You can see which groups the shell knows about by using the
JXTA>groups group0: mygroup group1: anothergroup
In this last example, we know about
mygroup because that's the group that we created; we know about
anothergroup because another peer on the network created that group and we discovered it. Note that the NetPeerGroup does not show up in this list, even though it is also a peergroup.
Each peergroup is uniquely identified by a unique peergroup ID. The peergroup ID is guaranteed to be unique within the entire JXTA network.
Once a peer has discovered or created a group, it must join the group. This entails sending an application (with any necessary credentials) to the group and awaiting a response. The membership service of the group will vote on the new application and send back either an acceptance or a rejection.
A shell joins a particular group by using the
JXTA>join -d group0 Enter the identity you want to use when joining this peergroup (nobody) 1Identity: jra
After executing this command, the shell is a member of the group
mygroup. A quick note about syntax here:
group0 comes from the list of groups we obtained with the
groups command. You can use the symbolic group name (e.g.,
mygroup) to join a group only if that shell created the group. To join a group that the shell discovered (such as
anothergroup), however, you must use the
group# that the shell has assigned. Because the shell caches information about groups, it might have created the group, exited, and restarted. In that case, you must also use the
group# that the shell has assigned.
A peer can join multiple groups by executing another
join command; the
join command can also be used to determine which groups the peer has joined:
JXTA>join -d group1 Enter the identity you want to use when joining this peergroup (nobody) 1Identity: sdo JXTA> join Joined group : mygroup Joined group : anothergroup (current)
Commands that the shell executes will be associated with the current group (
anothergroup); the current group can be changed with the
n this command, you always use the symbolic group name rather than the
group# name. The current group is used to find any service that the shell needs; it is also the group printed by the
Membership in any group created by the shell is automatic, so these examples work well when dealing with groups created by two different shells. A shell might also discover a different group, however: one that has membership criteria and requires the shell to present some special credentials. Membership in such groups requires that you know how to fill out a credential request, which is group-specific; we'll look at how this works in Chapter 7.
A peer can cancel its membership in a group. The shell cancels its membership in a group with the
This command cancels membership in the current group. You cannot leave the NetPeerGroup.
So far, our shell does not have a peer. In the JXTA world, this is not a good thing, as a peerless JXTA application is not very useful. The first thing it must do, therefore, is find other peers with whom it can exchange information. The process of finding other peers is called discovery.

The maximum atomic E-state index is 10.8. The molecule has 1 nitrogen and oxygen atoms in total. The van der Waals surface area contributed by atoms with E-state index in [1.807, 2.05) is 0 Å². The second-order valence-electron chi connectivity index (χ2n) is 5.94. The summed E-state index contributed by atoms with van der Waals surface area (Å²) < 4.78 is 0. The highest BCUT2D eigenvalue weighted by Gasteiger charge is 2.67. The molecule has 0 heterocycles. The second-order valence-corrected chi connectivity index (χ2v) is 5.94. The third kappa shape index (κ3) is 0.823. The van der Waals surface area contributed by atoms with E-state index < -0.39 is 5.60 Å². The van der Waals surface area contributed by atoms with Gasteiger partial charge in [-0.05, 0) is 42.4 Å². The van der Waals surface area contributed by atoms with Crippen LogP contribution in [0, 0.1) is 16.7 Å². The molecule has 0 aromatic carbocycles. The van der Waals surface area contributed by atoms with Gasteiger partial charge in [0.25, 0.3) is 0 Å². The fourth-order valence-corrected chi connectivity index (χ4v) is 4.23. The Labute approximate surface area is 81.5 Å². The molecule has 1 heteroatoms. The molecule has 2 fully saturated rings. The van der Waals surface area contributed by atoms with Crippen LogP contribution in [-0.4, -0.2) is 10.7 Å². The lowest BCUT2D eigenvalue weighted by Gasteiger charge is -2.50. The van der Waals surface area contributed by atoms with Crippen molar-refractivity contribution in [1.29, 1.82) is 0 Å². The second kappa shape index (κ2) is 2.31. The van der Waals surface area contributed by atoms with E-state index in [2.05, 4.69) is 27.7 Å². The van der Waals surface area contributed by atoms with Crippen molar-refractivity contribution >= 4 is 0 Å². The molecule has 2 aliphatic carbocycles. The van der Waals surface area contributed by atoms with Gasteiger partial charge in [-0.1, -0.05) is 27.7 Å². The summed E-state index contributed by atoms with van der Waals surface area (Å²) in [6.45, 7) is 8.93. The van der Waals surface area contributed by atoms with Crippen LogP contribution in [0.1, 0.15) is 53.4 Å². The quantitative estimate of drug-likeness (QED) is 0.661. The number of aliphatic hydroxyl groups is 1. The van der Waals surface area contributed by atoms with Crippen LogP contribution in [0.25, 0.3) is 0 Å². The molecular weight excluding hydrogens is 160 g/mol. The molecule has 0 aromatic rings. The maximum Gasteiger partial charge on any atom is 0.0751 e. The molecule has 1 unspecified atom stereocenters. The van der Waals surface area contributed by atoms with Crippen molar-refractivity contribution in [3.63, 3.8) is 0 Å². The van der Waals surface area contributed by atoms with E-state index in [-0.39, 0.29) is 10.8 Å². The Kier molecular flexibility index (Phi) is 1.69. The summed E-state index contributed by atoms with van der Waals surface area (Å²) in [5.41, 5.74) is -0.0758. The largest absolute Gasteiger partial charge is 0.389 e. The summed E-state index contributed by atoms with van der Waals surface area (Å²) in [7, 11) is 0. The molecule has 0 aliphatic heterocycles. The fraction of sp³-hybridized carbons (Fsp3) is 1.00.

The process of discovery applies to any JXTA resource: peers discover other peers, and they also discover peergroups, pipes, advertisements, and other resources. There are two ways in which peers discover resources: peers discover resources dynamically, and they use special, statically configured peers to tell them about JXTA resources. Discovery occurs within the context of a peergroup: a peer attempts to discover resources within a specific peergroup.
Peers use the JXTA Peer Discovery Protocol (PDP) to discover JXTA resources dynamically. The PDP defines the lowest-level technique that is available for peers to discover resources. On an IP network, it consists of two parts: a multicast message that is sent on the local network and the use of rendezvous peers to discover peers beyond the scope of the local network. Other network bindings will behave differently, but the essential operation of the PDP is that the requesting peer sends a message, and resources that hear the request will respond directly to the peer. Therefore, a peer using PDP will discover all JXTA resources that are on the local network or are known by the peer's rendezvous peers.
The implementation of discovery is actually a feature of the peergroup in which the peer is running. Certain peergroups may define other protocols by which peers can discover resources within the peergroup. The PDP is implemented by the discovery service that runs within the NetPeerGroup (and most other peergroups).
peers -r command of the JXTA Shell implements the PDP; it will discover all other JXTA peers on the local network. Before executing this command, you may want to start a shell on another machine on your network (the next part of this series will show you how to start a second shell on the same machine as the first).
Now in the original shell window you can execute commands to discover the second peer:
JXTA>peers peer0: name = Test Shell 1 JXTA>peers -r peer discovery message sent JXTA>peers peer0: name = Test Shell 1 peer1: name = Test Shell 2
If you execute the same commands from the second shell, you'll notice that it numbers the peers differently. The peer numbers are used only internally by the shell application; peers are not numbered in a JXTA sense (except for their unique IDs).
It can take some time for the shell to discover other peers; executing the
peers -r command may not necessarily report all of the peers on the network until the shell has completed its discovery process. In addition, some peers may not respond because they miss the multicast message; no reliable network protocol is used to discover peers. On the other hand, as more peers are added to the network, discovery is faster: that's because when a peer responds to a discovery message, it sends information about itself and about all other peers that it has already discovered.
There are special JXTA peers known as rendezvous peers. These peers are like lookup services: they keep a list of peers (and other JXTA resources) that they know about, and other peers query them for that list.
If you've been following along with our example, and you're on a computer connected to the Internet, when you first executed the
peers command, you received a list of peers. This is because the shell is configured to contact certain known rendezvous peers on the Internet; by default, it will automatically contact the hosts 220.127.116.11 and 18.104.22.168. These hosts showed up in our earlier example as peers JXTA.ORG 235 and JXTA.ORG 237.